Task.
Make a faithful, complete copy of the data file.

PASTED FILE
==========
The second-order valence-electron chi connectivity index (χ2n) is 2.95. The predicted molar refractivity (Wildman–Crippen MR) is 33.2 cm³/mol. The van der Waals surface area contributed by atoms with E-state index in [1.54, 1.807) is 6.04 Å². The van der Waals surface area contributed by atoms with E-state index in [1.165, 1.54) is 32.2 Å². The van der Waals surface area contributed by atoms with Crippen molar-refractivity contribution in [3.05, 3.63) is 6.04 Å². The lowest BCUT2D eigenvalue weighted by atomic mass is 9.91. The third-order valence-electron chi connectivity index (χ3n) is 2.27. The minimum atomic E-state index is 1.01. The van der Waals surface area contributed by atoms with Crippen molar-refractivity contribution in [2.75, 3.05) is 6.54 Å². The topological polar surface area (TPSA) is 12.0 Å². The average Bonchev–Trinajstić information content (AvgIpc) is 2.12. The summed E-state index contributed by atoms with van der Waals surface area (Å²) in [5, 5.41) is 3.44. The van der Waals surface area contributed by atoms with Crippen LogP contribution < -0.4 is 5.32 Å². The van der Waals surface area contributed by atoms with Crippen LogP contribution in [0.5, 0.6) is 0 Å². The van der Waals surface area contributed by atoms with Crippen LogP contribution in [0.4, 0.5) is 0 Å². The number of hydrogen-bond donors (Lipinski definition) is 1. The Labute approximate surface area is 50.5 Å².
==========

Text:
The second-order valence-electron chi connectivity index (χ2n) is 2.95. The predicted molar refractivity (Wildman–Crippen MR) is 33.2 cm³/mol. The van der Waals surface area contributed by atoms with E-state index in [1.54, 1.807) is 6.04 Å². The van der Waals surface area contributed by atoms with E-state index in [1.165, 1.54) is 32.2 Å². The van der Waals surface area contributed by atoms with Crippen molar-refractivity contribution in [3.05, 3.63) is 6.04 Å². The lowest BCUT2D eigenvalue weighted by atomic mass is 9.91. The third-order valence-electron chi connectivity index (χ3n) is 2.27. The minimum atomic E-state index is 1.01. The van der Waals surface area contributed by atoms with Crippen molar-refractivity contribution in [2.75, 3.05) is 6.54 Å². The topological polar surface area (TPSA) is 12.0 Å². The average Bonchev–Trinajstić information content (AvgIpc) is 2.12. The summed E-state index contributed by atoms with van der Waals surface area (Å²) in [5, 5.41) is 3.44. The van der Waals surface area contributed by atoms with Crippen LogP contribution < -0.4 is 5.32 Å². The van der Waals surface area contributed by atoms with Crippen LogP contribution in [0.5, 0.6) is 0 Å². The van der Waals surface area contributed by atoms with Crippen LogP contribution in [0.4, 0.5) is 0 Å². The number of hydrogen-bond donors (Lipinski definition) is 1. The Labute approximate surface area is 50.5 Å².